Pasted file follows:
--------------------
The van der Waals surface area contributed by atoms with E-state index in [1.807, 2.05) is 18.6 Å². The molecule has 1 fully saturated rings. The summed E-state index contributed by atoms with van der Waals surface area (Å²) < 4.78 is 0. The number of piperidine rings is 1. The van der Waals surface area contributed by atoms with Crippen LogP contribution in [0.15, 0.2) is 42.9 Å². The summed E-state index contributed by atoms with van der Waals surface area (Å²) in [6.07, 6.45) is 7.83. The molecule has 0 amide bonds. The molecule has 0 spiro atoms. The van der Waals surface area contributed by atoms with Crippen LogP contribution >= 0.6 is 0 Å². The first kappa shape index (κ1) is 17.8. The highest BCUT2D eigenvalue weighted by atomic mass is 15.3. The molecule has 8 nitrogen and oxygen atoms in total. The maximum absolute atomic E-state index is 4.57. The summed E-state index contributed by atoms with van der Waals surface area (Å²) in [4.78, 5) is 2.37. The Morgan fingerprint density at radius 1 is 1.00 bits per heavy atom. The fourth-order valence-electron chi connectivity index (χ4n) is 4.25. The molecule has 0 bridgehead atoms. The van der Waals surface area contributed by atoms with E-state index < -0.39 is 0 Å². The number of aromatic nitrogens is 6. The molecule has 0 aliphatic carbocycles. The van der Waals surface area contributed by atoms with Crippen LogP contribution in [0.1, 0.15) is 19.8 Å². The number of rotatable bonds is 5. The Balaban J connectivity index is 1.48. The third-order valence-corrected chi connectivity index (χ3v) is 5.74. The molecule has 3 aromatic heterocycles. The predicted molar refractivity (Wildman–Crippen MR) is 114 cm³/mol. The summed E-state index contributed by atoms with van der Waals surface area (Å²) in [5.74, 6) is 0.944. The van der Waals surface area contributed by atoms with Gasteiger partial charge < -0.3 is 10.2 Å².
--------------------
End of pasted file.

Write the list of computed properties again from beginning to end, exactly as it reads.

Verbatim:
The van der Waals surface area contributed by atoms with E-state index in [1.807, 2.05) is 18.6 Å². The molecule has 1 fully saturated rings. The summed E-state index contributed by atoms with van der Waals surface area (Å²) < 4.78 is 0. The number of piperidine rings is 1. The van der Waals surface area contributed by atoms with Crippen LogP contribution in [0.15, 0.2) is 42.9 Å². The summed E-state index contributed by atoms with van der Waals surface area (Å²) in [6.07, 6.45) is 7.83. The molecule has 0 amide bonds. The molecule has 0 spiro atoms. The van der Waals surface area contributed by atoms with Crippen LogP contribution >= 0.6 is 0 Å². The first kappa shape index (κ1) is 17.8. The highest BCUT2D eigenvalue weighted by atomic mass is 15.3. The molecule has 8 nitrogen and oxygen atoms in total. The maximum absolute atomic E-state index is 4.57. The summed E-state index contributed by atoms with van der Waals surface area (Å²) in [4.78, 5) is 2.37. The Morgan fingerprint density at radius 1 is 1.00 bits per heavy atom. The fourth-order valence-electron chi connectivity index (χ4n) is 4.25. The molecule has 0 bridgehead atoms. The van der Waals surface area contributed by atoms with E-state index < -0.39 is 0 Å². The number of aromatic nitrogens is 6. The molecule has 0 aliphatic carbocycles. The van der Waals surface area contributed by atoms with Crippen LogP contribution in [0.1, 0.15) is 19.8 Å². The number of rotatable bonds is 5. The Balaban J connectivity index is 1.48. The third-order valence-corrected chi connectivity index (χ3v) is 5.74. The molecule has 3 aromatic heterocycles. The predicted molar refractivity (Wildman–Crippen MR) is 114 cm³/mol. The summed E-state index contributed by atoms with van der Waals surface area (Å²) in [5.74, 6) is 0.944. The van der Waals surface area contributed by atoms with Gasteiger partial charge < -0.3 is 10.2 Å².